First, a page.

Burma's opposition National League for Democracy says the military government is showing signs of greater flexibility ahead of May's national constitutional convention on possible moves toward democracy. But the NLD may not attend unless its leader - Aung San Suu Kyi - is released from almost a year of house arrest.
Burma's National League for Democracy is still debating whether to attend a national constitutional convention in May. Much depends on whether opposition NLD icon, Aung San Suu Kyi, remains under house detention.
Top ranking party members - vice chairman Tin Oo, chairman, Aung Shwe and secretary U Lwin, met with Aung San Suu Kyi at her residence Tuesday to discuss the situation. But no decision has been taken. The NLD says the government has not given them any idea when when Aung San Suu Kyi may be freed.
The convention, due to begin May 17, aims to restart drafting of the constitution. The process has been suspended since 1996 when the NLD withdrew to protest how the military leadership was controlling the meetings.
In the last year, there have been some personnel changes in the military government. NLD secretary U Lwin, in an interview with VOA, says that means there appears to be some flexibility that was not there before. "I think this, I mean the new authorities, the new team, is rather, I think, flexible than the previous one, although they are sticking to the old, I mean principles, and working procedures."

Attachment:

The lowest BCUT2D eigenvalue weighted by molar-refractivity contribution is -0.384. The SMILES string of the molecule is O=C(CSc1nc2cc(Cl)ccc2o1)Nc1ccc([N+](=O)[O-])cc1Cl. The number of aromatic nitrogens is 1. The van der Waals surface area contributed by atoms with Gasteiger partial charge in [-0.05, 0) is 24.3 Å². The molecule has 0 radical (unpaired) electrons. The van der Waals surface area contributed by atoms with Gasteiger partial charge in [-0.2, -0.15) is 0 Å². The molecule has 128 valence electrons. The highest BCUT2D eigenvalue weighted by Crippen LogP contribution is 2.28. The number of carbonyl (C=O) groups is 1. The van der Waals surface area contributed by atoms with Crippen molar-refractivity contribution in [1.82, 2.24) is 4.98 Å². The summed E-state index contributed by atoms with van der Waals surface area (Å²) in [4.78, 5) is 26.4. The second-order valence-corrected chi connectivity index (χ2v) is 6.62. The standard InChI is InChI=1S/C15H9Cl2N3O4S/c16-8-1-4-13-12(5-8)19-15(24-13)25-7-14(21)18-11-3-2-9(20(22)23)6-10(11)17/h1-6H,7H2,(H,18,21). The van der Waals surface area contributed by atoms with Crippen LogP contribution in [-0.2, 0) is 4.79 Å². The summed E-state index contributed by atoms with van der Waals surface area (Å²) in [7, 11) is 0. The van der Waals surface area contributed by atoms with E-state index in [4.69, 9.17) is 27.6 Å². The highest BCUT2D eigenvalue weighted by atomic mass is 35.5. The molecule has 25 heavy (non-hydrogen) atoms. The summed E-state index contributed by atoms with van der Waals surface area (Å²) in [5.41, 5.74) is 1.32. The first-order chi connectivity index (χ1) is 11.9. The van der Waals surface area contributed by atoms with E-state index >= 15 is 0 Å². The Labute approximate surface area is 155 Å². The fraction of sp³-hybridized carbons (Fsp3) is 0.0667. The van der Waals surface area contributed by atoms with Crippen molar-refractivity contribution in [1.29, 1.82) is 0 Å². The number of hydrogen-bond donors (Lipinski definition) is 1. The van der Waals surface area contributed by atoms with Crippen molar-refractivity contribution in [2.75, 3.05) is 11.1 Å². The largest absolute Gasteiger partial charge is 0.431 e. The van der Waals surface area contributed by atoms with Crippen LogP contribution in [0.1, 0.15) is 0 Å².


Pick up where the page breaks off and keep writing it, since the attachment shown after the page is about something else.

Burma's intelligence chief, Khin Nyunt, was appointed prime minister last August and has promised to implement a road map for political reform in Burma. That plan includes May's constitutional convention and future elections at a time still to be determined.
Burma's military is under pressure from the international community - including Southeast Asia - to implement reform before assuming the presidency of the Association of Southeast Asian Nations - ASEAN - in 2006.
Without implementing some political freedoms, Burma - and ASEAN - may face diplomatic embarrassment if other major partners - such as Europe and the United States - boycott the annual series of ASEAN summit meetings.
Analysts say the release of Aung San Suu Kyi ahead of the convention will be a key indicator of how credible the military government's pledge is to implement reforms.
Aung Zaw is a Burmese political commentator and the editor of the Thai-based independent newspaper, The Irrawaddy. "If she's released before the convention I can safely say the two sides have reached some sort of agreement," he says. "And so far there is no sign the NLD leaders, with or without Aung San Suu Kyi, are not going to attend the convention."
Burma has been ruled by the military for more than three decades. The government did allow elections in 1990 - but refused to hand over power when the NLD won by a landslide.